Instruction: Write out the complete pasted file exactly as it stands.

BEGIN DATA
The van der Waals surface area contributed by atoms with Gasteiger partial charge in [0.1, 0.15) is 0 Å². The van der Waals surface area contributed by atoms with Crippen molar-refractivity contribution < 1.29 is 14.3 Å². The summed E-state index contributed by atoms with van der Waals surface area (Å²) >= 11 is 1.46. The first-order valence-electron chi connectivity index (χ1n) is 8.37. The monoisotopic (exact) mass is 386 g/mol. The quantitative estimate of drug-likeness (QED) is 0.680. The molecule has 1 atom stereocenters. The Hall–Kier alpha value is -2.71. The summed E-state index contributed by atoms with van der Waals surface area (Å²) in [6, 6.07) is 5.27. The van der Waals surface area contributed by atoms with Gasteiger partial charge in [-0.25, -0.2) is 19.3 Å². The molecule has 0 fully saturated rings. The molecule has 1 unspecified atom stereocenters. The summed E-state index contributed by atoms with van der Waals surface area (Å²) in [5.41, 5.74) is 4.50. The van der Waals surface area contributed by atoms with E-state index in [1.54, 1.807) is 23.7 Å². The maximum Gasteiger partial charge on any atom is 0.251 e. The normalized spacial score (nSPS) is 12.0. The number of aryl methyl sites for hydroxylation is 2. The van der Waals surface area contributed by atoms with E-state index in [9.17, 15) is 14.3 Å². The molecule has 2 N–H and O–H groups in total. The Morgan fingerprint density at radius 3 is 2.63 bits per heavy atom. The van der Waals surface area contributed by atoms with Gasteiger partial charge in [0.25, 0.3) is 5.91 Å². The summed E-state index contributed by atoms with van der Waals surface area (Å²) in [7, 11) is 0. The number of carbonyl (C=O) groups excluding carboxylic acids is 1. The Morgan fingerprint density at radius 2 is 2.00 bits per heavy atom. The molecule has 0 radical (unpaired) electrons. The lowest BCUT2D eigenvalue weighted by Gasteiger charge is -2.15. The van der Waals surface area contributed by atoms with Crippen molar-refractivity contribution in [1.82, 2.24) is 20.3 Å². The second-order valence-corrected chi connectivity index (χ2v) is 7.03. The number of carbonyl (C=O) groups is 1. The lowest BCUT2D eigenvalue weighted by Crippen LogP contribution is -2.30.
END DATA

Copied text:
The van der Waals surface area contributed by atoms with Gasteiger partial charge in [0.1, 0.15) is 0 Å². The van der Waals surface area contributed by atoms with Crippen molar-refractivity contribution < 1.29 is 14.3 Å². The summed E-state index contributed by atoms with van der Waals surface area (Å²) >= 11 is 1.46. The first-order valence-electron chi connectivity index (χ1n) is 8.37. The monoisotopic (exact) mass is 386 g/mol. The quantitative estimate of drug-likeness (QED) is 0.680. The molecule has 1 atom stereocenters. The Hall–Kier alpha value is -2.71. The summed E-state index contributed by atoms with van der Waals surface area (Å²) in [6, 6.07) is 5.27. The van der Waals surface area contributed by atoms with Gasteiger partial charge in [-0.25, -0.2) is 19.3 Å². The molecule has 0 fully saturated rings. The molecule has 1 unspecified atom stereocenters. The summed E-state index contributed by atoms with van der Waals surface area (Å²) in [5.41, 5.74) is 4.50. The van der Waals surface area contributed by atoms with E-state index in [1.54, 1.807) is 23.7 Å². The maximum Gasteiger partial charge on any atom is 0.251 e. The normalized spacial score (nSPS) is 12.0. The number of aryl methyl sites for hydroxylation is 2. The van der Waals surface area contributed by atoms with E-state index in [9.17, 15) is 14.3 Å². The molecule has 2 N–H and O–H groups in total. The Morgan fingerprint density at radius 3 is 2.63 bits per heavy atom. The van der Waals surface area contributed by atoms with Gasteiger partial charge in [0.25, 0.3) is 5.91 Å². The summed E-state index contributed by atoms with van der Waals surface area (Å²) in [7, 11) is 0. The number of carbonyl (C=O) groups excluding carboxylic acids is 1. The Morgan fingerprint density at radius 2 is 2.00 bits per heavy atom. The molecule has 0 radical (unpaired) electrons. The lowest BCUT2D eigenvalue weighted by Gasteiger charge is -2.15. The van der Waals surface area contributed by atoms with Crippen molar-refractivity contribution in [1.82, 2.24) is 20.3 Å². The second-order valence-corrected chi connectivity index (χ2v) is 7.03. The number of carbonyl (C=O) groups is 1. The lowest BCUT2D eigenvalue weighted by Crippen LogP contribution is -2.30.